“Wait,” said Ramsey.
“What is it?”
He made a great struggle. “I’m not influencing Fred not to go,” he said. “I—don’t want you to trust me to do anything like that.”
“I think it’s all right for him to go, if he wants to,” Ramsey said, miserably.
“You do? For him to go to fight?”
He swallowed. “Yes.”
“Oh!” she cried, turned even redder than he, and ran up the stone steps. But before the storm doors closed upon her she looked down to where he stood, with his eyes still lowered, a lonely-seeming figure, upon the pavement below. Her voice caught upon a sob as she spoke.
“If you feel like that, you might as well go and enlist, yourself,” she said, bitterly. “I can’t—I couldn’t—speak to you again after this!”
It was easy enough for him to evade Fred Mitchell’s rallyings these days; the sprig’s mood was truculent, not toward his roommate but toward Congress, which was less in fiery haste than he to be definitely at war with Germany. All through the university the change had come: athletics, in other years spotlighted at the centre of the stage, languished suddenly, threatened with abandonment; students working for senior honours forgot them; everything was forgotten except that growing thunder in the soil. Several weeks elapsed after Dora’s bitter dismissal of Ramsey before she was mentioned between the comrades. Then, one evening, Fred asked, as he restlessly paced their study floor:
“Have you seen your pacifist friend lately?”
“No. Not exactly. Why?”
“Well, for my part, I think she ought to be locked up,” Fred said, angrily. “Have you heard what she did this afternoon?”
“It’s all over college. She got up in the class in jurisprudence and made a speech. It’s a big class, you know, over two hundred, under Dean Burney. He’s a great lecturer, but he’s a pacifist—the only one on the faculty—and a friend of Dora’s. They say he encouraged her to make this break and led the subject around so she could do it, and then called on her for an opinion, as the highest-stand student in the class. She got up and claimed there wasn’t any such thing as a legitimate cause for war, either legally or morally, and said it was a sign of weakness in a nation for it to believe that it did have cause for war.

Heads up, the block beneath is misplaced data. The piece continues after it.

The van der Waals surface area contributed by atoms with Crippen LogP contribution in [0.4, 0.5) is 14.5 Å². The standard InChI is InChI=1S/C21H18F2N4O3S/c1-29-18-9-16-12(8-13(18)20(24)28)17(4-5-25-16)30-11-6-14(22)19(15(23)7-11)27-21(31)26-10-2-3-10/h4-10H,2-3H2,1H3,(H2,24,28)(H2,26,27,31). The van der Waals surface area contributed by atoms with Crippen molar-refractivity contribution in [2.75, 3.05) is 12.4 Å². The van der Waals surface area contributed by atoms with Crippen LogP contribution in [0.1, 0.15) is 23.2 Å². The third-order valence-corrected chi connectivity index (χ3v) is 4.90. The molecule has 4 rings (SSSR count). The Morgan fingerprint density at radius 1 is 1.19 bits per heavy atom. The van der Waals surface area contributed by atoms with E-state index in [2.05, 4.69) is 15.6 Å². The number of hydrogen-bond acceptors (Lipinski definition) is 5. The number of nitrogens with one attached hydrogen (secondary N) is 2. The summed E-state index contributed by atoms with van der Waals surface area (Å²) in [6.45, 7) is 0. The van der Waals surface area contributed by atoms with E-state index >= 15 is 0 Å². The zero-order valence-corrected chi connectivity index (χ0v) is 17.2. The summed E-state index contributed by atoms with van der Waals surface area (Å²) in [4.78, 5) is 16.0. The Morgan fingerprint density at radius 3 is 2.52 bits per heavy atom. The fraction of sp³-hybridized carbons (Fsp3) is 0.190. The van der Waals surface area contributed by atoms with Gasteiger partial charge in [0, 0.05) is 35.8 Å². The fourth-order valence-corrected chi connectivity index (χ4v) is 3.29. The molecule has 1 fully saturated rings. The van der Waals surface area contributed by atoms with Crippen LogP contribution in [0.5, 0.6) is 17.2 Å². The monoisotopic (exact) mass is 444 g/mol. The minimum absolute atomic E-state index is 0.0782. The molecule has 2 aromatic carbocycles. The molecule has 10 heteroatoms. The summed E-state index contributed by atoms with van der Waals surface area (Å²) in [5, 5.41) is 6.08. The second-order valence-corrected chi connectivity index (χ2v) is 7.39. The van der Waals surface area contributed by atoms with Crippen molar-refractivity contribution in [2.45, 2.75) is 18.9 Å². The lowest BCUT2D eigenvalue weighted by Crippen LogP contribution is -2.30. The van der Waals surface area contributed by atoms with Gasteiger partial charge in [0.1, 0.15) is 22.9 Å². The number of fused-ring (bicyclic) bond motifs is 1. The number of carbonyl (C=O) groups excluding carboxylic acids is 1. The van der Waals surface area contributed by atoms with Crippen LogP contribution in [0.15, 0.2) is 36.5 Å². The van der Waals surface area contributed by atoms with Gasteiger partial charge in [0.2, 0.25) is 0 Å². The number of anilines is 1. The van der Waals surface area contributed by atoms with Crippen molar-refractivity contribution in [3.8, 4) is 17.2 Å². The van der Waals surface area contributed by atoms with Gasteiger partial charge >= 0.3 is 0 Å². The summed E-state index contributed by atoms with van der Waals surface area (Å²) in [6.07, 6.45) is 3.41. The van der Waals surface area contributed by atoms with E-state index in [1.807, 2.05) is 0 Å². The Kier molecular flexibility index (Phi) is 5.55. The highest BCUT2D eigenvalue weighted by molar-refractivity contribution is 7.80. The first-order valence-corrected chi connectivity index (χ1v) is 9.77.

“Well, it was too much for that little, spunky Joe Stansbury, and he jumped up and argued with her. He made her admit all the Germans have done to us, the sea murders and the land murders, the blowing up of the factories, the propaganda, the strikes, trying to turn the United States into a German settlement, trying to get Japan and Mexico to make war on us, and all the rest. He even made her admit there was proof they mean to conquer us when they get through with the others, and that they’ve set out to rule the world for their own benefit, and make whoever else they kindly allow to live, to work for them.